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Can You Apply Polyurethane Over Old Polyurethane?

To keep your wooden pieces polished, safe from damage, and long-lasting there is hardly any alternative to polyurethane. When applied over paint or wooden surface it seals them so that the shine and texture remain new. 

It’s so useful for furniture, wooden decors that you surely have applied it before.

But like every other coating, polyurethane to chips after some years. The coating starts to fall off and the surface stains. Then you will need to apply it again. 

While reapplying polyurethane many people wonder if they need to sand the old coatings or it can be applied over old polyurethane.

This query leads to much more information that you need to know about putting polyurethane layers over old polyurethane. Let’s dig in!

Can you apply polyurethane over old polyurethane?

You can apply polyurethane over the old coating of polyurethane. But you need to sand the previous layers of polyurethane first to give the piece a better finishing. Sanding old polyurethane before applying a new coat helps polyurethane to stick on the surface while making it smooth and durable.

Polyurethane is a plastic resin that can be both oil-based and water-based. It’s used largely to seal wooden, metal surfaces to protect the texture, color from dust, water, or stains. Thus polyurethane coatings make the items long-lasting and appealing.

You can find many polyurethanes in the market Brands like Minwax, Varathane, Rust-Oleum, etc. All of these have a variety of polyurethane such as glossy, matte, clear, or pigmented in their collection and it barely matters if you use new polyurethane over another brands’ product. 

However, whatever you choose for re-coating, you have to sand it before.

No matter how strong or durable polyurethane is, it will chip after a certain period. Since you can’t take a risk to leave your valuable properties with chipped or tarnished layers of polyurethane, you must coat it again.

To put coatings over old polyurethane you have to take off the old layers by sanding with a degreaser such as Minwax wipe on. Because polyurethane when dries, especially the oil-based ones provides silky texture on the surface that doesn’t let another coating stick over it strongly.

When you sand the old polyurethane it prepares a scratchy surface to hold coatings tightly as sanding with sandpaper or a buffer removes the silkiness. Sanding evens out the surface, abrade it thus another coating can stick to the paint.

In short, you can use polyurethane over old polyurethane coating but after sanding it. Otherwise, new layers won’t stick to the surface.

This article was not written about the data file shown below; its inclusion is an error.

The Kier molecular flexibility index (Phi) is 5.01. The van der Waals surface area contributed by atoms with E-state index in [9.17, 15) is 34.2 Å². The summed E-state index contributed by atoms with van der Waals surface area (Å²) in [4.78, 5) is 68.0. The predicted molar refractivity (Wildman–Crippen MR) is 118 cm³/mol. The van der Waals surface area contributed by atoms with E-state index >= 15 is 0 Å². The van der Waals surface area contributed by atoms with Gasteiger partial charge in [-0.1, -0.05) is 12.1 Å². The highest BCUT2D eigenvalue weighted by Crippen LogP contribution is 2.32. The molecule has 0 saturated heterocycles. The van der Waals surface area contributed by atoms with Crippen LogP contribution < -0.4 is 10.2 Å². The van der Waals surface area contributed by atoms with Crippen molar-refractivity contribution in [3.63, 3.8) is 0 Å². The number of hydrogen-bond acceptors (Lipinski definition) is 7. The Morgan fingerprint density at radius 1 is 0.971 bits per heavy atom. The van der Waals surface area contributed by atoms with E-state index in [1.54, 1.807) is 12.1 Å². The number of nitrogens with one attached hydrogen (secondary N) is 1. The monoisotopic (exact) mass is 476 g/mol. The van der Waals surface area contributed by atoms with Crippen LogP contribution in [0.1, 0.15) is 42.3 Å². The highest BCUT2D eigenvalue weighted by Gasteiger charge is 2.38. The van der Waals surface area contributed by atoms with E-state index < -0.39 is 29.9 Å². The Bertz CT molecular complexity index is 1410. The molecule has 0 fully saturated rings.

Can you apply polyurethane over old polyurethane without sanding? Can you recoat without sanding?

You can’t reapply polyurethane without sanding the older layer. Since the texture of polyurethane becomes silky and slick after drying, coating over it without removing the previous layer disrupts the paints’ adhesion.

If you sand the old polyurethane, it makes the surface able to hold the new layer of polyurethane by removing the grime, dust, paint pimple. Thus the new coat will stick to the surface properly.

Recoating without sanding the old coating is a bad idea. Because it will not give you the best result instead the surface may end up looking uneven. Moreover, without sanding you can’t clean the grease or dust nibs.

Even if you’re using polyurethane for the first time, you must sand the surface before you recoat it with the second layer. Thus the texture becomes long-lasting and smooth.

Should I sand in between old and new coats of polyurethane?

To ensure the best polish and longevity you should sand in between old and new coats of polyurethane.

Polyurethane is a plastic resin that’s used to seal the painted surface of wooden or metal material. Oil-based or water-based, polyurethane has a thin texture that turns into a smooth and silky finish when dried. 

So if you apply new coats of it over old ones, the newer layer might not stick.

Also due to the dirt and grease old polyurethane holds, it becomes tough to get a smoother polish by applying a new coat over it. But if you sand the old polyurethane layer and then recoat, the paint will be sealed properly. 

Also, the surface will look glossy, well-polished if abraded before recoat.

What happens if I don’t sand the old coat of polyurethane before applying a new one?